Citi Research remains pessimistic on Bendigo and Adelaide Bank following the release of the regional lender’s interim profit result today, reaffirming its sell rating on the stock with a price target below its current level.
“A messy result, with poor fee and cost trends mitigated by a strong net interest margin (NIM) and record low bad debts,” Citi told clients.
“However, management has guided that the better than expected NIMs and bad and doubtful debts will reverse in the second half of FY20.”
On the BEN’s capital raising and dividend cut announced today, Citi believes the subsequent investment and cost reduction “lacks sufficient detail on potential benefits”.
Citi has a price target on the company of $9.25. BEN last traded at $10.57 per share.
Goldman Sachs hasn’t been very impressed with the early results from the local reporting season.
“While it is still early in the earnings season, only 28 per cent of firms have beaten out earnings per share (EPS) estimates by more than 2 per cent, well down on the 39 per cent long-run average,” the investment bank told clients.
“More concerning, 46 per cent of firms have missed, a far weaker performance than the typical level of 30 per cent.”
Despite the underwhelming start, Goldman says investors are responding very positively to results with the average company outperforming the broader market by 1.5 per cent following its earnings result.
“Stocks that have beaten have outperformed the market by 4.4 per cent on average,” Goldman said.
“Those firms that have missed expectations are still performing roughly in line with the market on average.”
On the expected performance in the second half of FY20, it said companies are “generally giving cautious outlook commentary given the uncertainty around the potential impact of the coronavirus, but in most cases have not yet provided quantitative guidance on the likely impact”.
Prior to today’s results, 33 per cent of companies had released results accounting for 51 per cent of the market’s total capitalisation.
Mayne Pharma shares are down to 39.2¢ this morning, the lowest price June 2013. Shares in the generic medicine maker have fallen -52.4 per cent over the past 12 months from 82.5¢ in February 2019 down to the current price.
Analysts have been cutting their ratings and targets with only one ‘buy’ rating on the stock, five ‘holds’ and one ‘sell’. There has been very little news released by Mayne Pharma this year, apart from an ASX notice in early January that chief executive Scott Richards had forfeited 3.8 million shares that had been issued as part of an executive share loan scheme.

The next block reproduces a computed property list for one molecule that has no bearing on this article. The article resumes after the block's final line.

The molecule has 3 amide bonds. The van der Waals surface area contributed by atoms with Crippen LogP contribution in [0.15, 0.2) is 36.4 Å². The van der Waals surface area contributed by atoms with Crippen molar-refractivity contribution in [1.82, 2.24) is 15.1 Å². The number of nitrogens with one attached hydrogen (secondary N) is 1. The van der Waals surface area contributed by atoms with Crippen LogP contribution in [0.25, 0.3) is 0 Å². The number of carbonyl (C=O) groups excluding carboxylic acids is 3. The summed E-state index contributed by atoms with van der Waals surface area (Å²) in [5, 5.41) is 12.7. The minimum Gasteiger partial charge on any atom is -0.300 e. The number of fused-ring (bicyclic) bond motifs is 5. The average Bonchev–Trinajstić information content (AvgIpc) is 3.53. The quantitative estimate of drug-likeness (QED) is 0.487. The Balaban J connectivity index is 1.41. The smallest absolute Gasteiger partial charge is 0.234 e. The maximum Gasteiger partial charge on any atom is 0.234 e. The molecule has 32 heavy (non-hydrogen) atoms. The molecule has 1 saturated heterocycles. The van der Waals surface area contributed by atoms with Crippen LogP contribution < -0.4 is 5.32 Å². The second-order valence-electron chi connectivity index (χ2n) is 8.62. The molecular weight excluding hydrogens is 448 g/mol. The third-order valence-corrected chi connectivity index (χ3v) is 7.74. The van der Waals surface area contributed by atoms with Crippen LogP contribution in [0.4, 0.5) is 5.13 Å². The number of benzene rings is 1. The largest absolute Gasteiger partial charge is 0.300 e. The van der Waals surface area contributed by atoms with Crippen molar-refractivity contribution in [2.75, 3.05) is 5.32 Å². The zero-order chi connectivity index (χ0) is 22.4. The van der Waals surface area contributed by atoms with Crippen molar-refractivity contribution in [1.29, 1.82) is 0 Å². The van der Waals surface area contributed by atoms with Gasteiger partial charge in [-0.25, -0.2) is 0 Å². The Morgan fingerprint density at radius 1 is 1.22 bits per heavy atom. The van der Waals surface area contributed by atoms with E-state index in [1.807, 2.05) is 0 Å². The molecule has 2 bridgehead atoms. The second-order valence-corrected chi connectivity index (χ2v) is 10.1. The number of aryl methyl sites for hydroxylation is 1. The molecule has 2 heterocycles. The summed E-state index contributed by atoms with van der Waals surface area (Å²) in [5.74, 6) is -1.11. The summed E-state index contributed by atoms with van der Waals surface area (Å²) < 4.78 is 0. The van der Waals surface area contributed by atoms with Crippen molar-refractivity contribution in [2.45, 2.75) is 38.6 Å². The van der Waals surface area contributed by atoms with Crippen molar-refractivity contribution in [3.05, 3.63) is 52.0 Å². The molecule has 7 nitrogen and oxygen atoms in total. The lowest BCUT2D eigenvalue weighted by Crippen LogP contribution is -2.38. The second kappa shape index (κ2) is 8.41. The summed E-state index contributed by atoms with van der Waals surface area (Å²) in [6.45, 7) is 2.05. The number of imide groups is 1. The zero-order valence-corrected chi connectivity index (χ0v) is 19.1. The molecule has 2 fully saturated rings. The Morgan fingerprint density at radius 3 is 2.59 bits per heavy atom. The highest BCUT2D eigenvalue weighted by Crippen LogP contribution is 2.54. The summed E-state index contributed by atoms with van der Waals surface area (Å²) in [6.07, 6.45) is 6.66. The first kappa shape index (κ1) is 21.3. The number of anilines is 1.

Mayne’s half-year results are due on February 23. Analysts are expecting to see a 46 per cent decline in earnings before interest, tax, depreciation, and amortisation (EBITDA) from $81.2 million in the last six months of 2018 down to $43.8 million for the same period in 2019, according to data compiled by Bloomberg.
JP Morgan has announced a substantial price target upgrade for Domino’s Pizza, driven by an expectation for stronger earnings from Japan along with higher margins in the company’s interim profit result scheduled for Wednesday.
The investment bank upped its price target for the fast food operator to $52, significantly higher than the $36 level seen previously. However, it retains an underweight rating given concerns about the company’s current valuation. DMP shares have risen 0.4 per cent to $58.42 today.
“We are confident that strong EBITDA growth can be achieved,” the investment bank told clients.
“However, valuation support is absent on a discounted cash flow basis, so the risk-reward remains unattractive in our view.”
If what Australians have been googling recently is any indication, the record-breaking recovery in the nation’s housing market may start to slow in the months ahead.
ANZ Bank’s Housing Search Index – a measure that uses a variety of housing-related search terms through Google to evaluate buying interest – suggests annual price growth in CoreLogic’s Home Value Index may top out around 10 per cent by the middle of this year.
CoreLogic reported that Australian home prices rose 5.1 per cent in the year to January in average weighted terms.
Portfolio manager at Tribeca Investment Partners, Jun Bei Liu, says trading is quiet this morning with an initial strength now fading away despite some decent results reported this morning.
“Across the market, on of the main things out of this reporting season is that post-reporting the share price tends to move a far bit,” she said.
“It is usually an indication of weak liquidity.”
Ms Liu says Brambles’ results have ”comforted investors over where the growth is going to come from.”